Purpose: Sarcopenia, or loss of muscle mass, is associated with increased morbidity and mortality in oncologic resections and several other major surgeries. Complex ventral hernia repairs (VHRs) and abdominal wall reconstruction are often performed in patients at high risk for morbidity and recurrence, though limited data exist on outcomes related to sarcopenia. We aimed to determine if sarcopenia is associated with worse outcomes in patients undergoing VHR. Methods: We reviewed patients undergoing VHRs from 2014 to 2015. Preoperative CT images were analyzed for cross-sectional muscle mass. Patients with and without sarcopenia underwent statistical analysis to evaluate differences in perioperative morbidity and hernia recurrence. Muscle indices were analyzed independently for outcomes. Results: 135 patients underwent VHR with/without fistula takedown, staged repairs or other concomitant procedures. 27% had sarcopenia (age 34–84, BMI 27–33, 62% male). Postoperative complications occurred in 43% of sarcopenic patients and 47% of non-sarcopenic patients (p = 0.70). Surgical site infections (SSI) were seen in 16% of sarcopenic patients compared to 29% without sarcopenia (p = 0.14). There was no difference in hernia recurrence between groups (p = 0.90). However, after adjusting for diabetes and BMI, a 10 cm2/m2 decrease in muscle index had 1.44 OR of postoperative complications (p < 0.05). Conclusions: Though prevalent in our population, sarcopenia was not associated with an increase in postoperative complications, surgical site occurences/infections, or hernia recurrence when previously published oncologic sarcopenia cutoffs were utilized. Previously established sarcopenia outcomes in malignancy may be attributable to an altered metabolic state that is not present in hernia repair patients. Larger-scale studies are recommended to establish new sarcopenia cutoffs for VHRs.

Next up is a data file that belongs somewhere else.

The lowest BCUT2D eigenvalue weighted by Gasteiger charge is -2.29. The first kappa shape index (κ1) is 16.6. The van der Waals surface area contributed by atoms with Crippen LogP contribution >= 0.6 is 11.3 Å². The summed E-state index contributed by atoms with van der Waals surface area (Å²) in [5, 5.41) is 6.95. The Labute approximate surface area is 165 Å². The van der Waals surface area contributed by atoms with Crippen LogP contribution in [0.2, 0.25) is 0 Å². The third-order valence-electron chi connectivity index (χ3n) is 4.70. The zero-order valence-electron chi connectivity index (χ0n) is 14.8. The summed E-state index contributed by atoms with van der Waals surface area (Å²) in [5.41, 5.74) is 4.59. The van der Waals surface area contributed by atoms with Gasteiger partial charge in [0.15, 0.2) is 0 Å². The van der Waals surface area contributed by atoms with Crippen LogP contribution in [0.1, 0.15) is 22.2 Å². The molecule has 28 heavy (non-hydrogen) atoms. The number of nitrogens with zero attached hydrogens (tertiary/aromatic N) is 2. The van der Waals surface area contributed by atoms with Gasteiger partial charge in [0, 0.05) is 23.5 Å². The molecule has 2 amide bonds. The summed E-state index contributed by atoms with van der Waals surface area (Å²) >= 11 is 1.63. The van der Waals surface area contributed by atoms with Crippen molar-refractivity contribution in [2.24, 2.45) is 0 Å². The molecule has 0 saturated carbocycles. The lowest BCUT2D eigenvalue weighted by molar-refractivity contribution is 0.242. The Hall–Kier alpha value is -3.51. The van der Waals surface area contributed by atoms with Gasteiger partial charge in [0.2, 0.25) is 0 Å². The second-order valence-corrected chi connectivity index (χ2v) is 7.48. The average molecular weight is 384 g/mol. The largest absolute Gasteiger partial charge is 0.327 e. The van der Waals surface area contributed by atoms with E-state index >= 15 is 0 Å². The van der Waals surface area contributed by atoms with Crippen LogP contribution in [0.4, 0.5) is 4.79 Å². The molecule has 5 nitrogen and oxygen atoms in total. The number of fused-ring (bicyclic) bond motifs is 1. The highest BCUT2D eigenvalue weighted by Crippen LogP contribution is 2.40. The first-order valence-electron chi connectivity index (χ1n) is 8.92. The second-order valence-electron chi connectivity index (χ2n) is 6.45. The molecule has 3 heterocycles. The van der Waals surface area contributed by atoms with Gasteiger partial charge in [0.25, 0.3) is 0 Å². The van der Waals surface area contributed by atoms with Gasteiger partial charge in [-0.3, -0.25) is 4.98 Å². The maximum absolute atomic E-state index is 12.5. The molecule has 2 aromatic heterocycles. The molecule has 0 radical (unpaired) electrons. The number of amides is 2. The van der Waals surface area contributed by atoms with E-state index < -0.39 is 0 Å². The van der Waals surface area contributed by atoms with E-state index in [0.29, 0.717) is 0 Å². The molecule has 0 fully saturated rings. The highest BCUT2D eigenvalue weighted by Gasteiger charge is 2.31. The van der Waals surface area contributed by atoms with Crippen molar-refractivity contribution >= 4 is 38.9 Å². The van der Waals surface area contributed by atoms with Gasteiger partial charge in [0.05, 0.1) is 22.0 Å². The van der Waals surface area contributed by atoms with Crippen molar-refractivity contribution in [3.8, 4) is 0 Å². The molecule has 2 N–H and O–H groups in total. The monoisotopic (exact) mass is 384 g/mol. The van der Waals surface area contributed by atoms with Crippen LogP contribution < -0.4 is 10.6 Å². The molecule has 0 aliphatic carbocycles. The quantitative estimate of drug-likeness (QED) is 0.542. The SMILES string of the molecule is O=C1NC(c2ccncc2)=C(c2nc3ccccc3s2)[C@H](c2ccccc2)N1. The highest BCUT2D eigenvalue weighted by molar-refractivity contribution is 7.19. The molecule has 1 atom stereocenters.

- Abdominal wall reconstruction
- Ventral hernia repair
ASJC Scopus subject areas